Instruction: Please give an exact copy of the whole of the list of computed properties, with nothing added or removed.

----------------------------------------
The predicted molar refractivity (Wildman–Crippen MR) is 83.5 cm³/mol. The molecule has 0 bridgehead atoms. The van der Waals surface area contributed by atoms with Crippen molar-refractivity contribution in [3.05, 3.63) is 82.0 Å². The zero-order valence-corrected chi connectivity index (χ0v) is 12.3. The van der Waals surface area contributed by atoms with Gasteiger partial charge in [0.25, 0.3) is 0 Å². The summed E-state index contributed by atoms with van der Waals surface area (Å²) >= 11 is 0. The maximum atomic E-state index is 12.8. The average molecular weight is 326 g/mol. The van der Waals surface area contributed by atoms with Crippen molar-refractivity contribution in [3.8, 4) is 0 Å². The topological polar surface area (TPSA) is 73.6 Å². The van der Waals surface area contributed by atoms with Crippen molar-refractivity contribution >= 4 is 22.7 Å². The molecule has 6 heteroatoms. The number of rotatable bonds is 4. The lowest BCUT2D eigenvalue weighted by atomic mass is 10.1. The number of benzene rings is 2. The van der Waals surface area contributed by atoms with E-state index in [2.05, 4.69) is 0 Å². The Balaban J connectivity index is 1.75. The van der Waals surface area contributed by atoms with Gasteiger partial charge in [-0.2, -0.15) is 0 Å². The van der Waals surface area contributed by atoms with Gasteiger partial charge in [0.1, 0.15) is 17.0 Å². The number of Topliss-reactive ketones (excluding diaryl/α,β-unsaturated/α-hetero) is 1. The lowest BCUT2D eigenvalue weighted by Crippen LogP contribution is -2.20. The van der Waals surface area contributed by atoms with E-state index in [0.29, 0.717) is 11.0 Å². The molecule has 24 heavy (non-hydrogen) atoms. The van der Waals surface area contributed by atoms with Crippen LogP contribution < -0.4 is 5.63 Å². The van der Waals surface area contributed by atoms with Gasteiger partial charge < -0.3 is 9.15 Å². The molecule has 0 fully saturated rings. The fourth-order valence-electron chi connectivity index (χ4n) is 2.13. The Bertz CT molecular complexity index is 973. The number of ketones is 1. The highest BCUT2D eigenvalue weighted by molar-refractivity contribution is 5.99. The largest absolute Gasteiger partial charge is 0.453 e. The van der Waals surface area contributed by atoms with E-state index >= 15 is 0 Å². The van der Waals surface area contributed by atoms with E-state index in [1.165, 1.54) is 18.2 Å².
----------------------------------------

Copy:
The predicted molar refractivity (Wildman–Crippen MR) is 83.5 cm³/mol. The molecule has 0 bridgehead atoms. The van der Waals surface area contributed by atoms with Crippen molar-refractivity contribution in [3.05, 3.63) is 82.0 Å². The zero-order valence-corrected chi connectivity index (χ0v) is 12.3. The van der Waals surface area contributed by atoms with Gasteiger partial charge in [0.25, 0.3) is 0 Å². The summed E-state index contributed by atoms with van der Waals surface area (Å²) >= 11 is 0. The maximum atomic E-state index is 12.8. The average molecular weight is 326 g/mol. The van der Waals surface area contributed by atoms with Crippen molar-refractivity contribution in [3.8, 4) is 0 Å². The topological polar surface area (TPSA) is 73.6 Å². The van der Waals surface area contributed by atoms with Crippen molar-refractivity contribution >= 4 is 22.7 Å². The molecule has 6 heteroatoms. The number of rotatable bonds is 4. The lowest BCUT2D eigenvalue weighted by atomic mass is 10.1. The number of benzene rings is 2. The van der Waals surface area contributed by atoms with E-state index in [2.05, 4.69) is 0 Å². The Balaban J connectivity index is 1.75. The van der Waals surface area contributed by atoms with Gasteiger partial charge in [-0.2, -0.15) is 0 Å². The van der Waals surface area contributed by atoms with Gasteiger partial charge in [0.1, 0.15) is 17.0 Å². The number of Topliss-reactive ketones (excluding diaryl/α,β-unsaturated/α-hetero) is 1. The lowest BCUT2D eigenvalue weighted by Crippen LogP contribution is -2.20. The van der Waals surface area contributed by atoms with E-state index in [0.29, 0.717) is 11.0 Å². The molecule has 24 heavy (non-hydrogen) atoms. The van der Waals surface area contributed by atoms with Crippen LogP contribution < -0.4 is 5.63 Å². The van der Waals surface area contributed by atoms with Gasteiger partial charge < -0.3 is 9.15 Å². The molecule has 0 fully saturated rings. The fourth-order valence-electron chi connectivity index (χ4n) is 2.13. The Bertz CT molecular complexity index is 973. The number of ketones is 1. The highest BCUT2D eigenvalue weighted by molar-refractivity contribution is 5.99. The largest absolute Gasteiger partial charge is 0.453 e. The van der Waals surface area contributed by atoms with E-state index >= 15 is 0 Å². The van der Waals surface area contributed by atoms with E-state index in [1.165, 1.54) is 18.2 Å².